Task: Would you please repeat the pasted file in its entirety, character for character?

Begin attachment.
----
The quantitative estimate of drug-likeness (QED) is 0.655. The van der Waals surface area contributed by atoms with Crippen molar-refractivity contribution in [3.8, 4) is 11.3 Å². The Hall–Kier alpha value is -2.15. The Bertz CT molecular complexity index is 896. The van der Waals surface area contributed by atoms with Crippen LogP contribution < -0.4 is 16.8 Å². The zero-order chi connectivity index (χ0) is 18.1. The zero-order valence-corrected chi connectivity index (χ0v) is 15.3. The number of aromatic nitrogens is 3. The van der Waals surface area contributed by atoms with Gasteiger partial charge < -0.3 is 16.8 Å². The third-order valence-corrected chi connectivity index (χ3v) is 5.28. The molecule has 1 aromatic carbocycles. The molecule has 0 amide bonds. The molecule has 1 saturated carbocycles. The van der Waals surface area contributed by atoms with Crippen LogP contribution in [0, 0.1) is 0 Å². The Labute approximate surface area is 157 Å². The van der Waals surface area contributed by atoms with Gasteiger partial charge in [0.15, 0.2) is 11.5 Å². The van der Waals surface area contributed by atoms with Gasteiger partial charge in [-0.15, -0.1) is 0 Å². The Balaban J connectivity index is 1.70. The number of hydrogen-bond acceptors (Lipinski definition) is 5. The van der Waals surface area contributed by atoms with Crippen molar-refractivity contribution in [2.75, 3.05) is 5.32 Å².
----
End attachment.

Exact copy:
The quantitative estimate of drug-likeness (QED) is 0.655. The van der Waals surface area contributed by atoms with Crippen molar-refractivity contribution in [3.8, 4) is 11.3 Å². The Hall–Kier alpha value is -2.15. The Bertz CT molecular complexity index is 896. The van der Waals surface area contributed by atoms with Crippen LogP contribution < -0.4 is 16.8 Å². The zero-order chi connectivity index (χ0) is 18.1. The zero-order valence-corrected chi connectivity index (χ0v) is 15.3. The number of aromatic nitrogens is 3. The van der Waals surface area contributed by atoms with Gasteiger partial charge < -0.3 is 16.8 Å². The third-order valence-corrected chi connectivity index (χ3v) is 5.28. The molecule has 1 aromatic carbocycles. The molecule has 0 amide bonds. The molecule has 1 saturated carbocycles. The van der Waals surface area contributed by atoms with Crippen LogP contribution in [0, 0.1) is 0 Å². The Labute approximate surface area is 157 Å². The van der Waals surface area contributed by atoms with Gasteiger partial charge in [0.15, 0.2) is 11.5 Å². The van der Waals surface area contributed by atoms with Gasteiger partial charge in [-0.15, -0.1) is 0 Å². The Balaban J connectivity index is 1.70. The number of hydrogen-bond acceptors (Lipinski definition) is 5. The van der Waals surface area contributed by atoms with Crippen molar-refractivity contribution in [2.75, 3.05) is 5.32 Å².